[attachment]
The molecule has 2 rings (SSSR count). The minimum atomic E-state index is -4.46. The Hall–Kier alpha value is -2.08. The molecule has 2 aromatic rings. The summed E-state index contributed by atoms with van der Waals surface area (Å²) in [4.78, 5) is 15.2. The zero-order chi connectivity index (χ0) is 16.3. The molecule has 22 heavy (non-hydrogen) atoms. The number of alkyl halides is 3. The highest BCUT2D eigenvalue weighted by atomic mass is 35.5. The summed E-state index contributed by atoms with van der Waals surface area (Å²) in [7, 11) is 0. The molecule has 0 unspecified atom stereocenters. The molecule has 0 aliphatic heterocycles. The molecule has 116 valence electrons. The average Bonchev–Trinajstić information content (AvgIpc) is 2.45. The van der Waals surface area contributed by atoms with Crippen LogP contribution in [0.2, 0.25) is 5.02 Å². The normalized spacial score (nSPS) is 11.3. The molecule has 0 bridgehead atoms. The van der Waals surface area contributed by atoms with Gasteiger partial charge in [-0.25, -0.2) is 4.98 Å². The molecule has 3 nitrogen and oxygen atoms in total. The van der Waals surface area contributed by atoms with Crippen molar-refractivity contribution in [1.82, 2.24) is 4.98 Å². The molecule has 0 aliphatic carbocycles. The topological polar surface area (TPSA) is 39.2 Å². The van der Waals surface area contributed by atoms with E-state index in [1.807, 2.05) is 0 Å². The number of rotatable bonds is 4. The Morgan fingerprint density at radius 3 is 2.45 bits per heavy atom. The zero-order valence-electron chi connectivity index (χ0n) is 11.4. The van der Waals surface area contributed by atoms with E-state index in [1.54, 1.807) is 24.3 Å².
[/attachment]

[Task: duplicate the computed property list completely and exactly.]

The molecule has 2 rings (SSSR count). The minimum atomic E-state index is -4.46. The Hall–Kier alpha value is -2.08. The molecule has 2 aromatic rings. The summed E-state index contributed by atoms with van der Waals surface area (Å²) in [4.78, 5) is 15.2. The zero-order chi connectivity index (χ0) is 16.3. The molecule has 22 heavy (non-hydrogen) atoms. The number of alkyl halides is 3. The highest BCUT2D eigenvalue weighted by atomic mass is 35.5. The summed E-state index contributed by atoms with van der Waals surface area (Å²) in [7, 11) is 0. The molecule has 0 unspecified atom stereocenters. The molecule has 0 aliphatic heterocycles. The molecule has 116 valence electrons. The average Bonchev–Trinajstić information content (AvgIpc) is 2.45. The van der Waals surface area contributed by atoms with Crippen LogP contribution in [0.2, 0.25) is 5.02 Å². The normalized spacial score (nSPS) is 11.3. The molecule has 0 bridgehead atoms. The van der Waals surface area contributed by atoms with Gasteiger partial charge in [-0.25, -0.2) is 4.98 Å². The molecule has 3 nitrogen and oxygen atoms in total. The van der Waals surface area contributed by atoms with Crippen molar-refractivity contribution in [1.82, 2.24) is 4.98 Å². The molecule has 0 aliphatic carbocycles. The topological polar surface area (TPSA) is 39.2 Å². The van der Waals surface area contributed by atoms with E-state index in [1.807, 2.05) is 0 Å². The number of rotatable bonds is 4. The Morgan fingerprint density at radius 3 is 2.45 bits per heavy atom. The zero-order valence-electron chi connectivity index (χ0n) is 11.4. The van der Waals surface area contributed by atoms with E-state index in [1.54, 1.807) is 24.3 Å².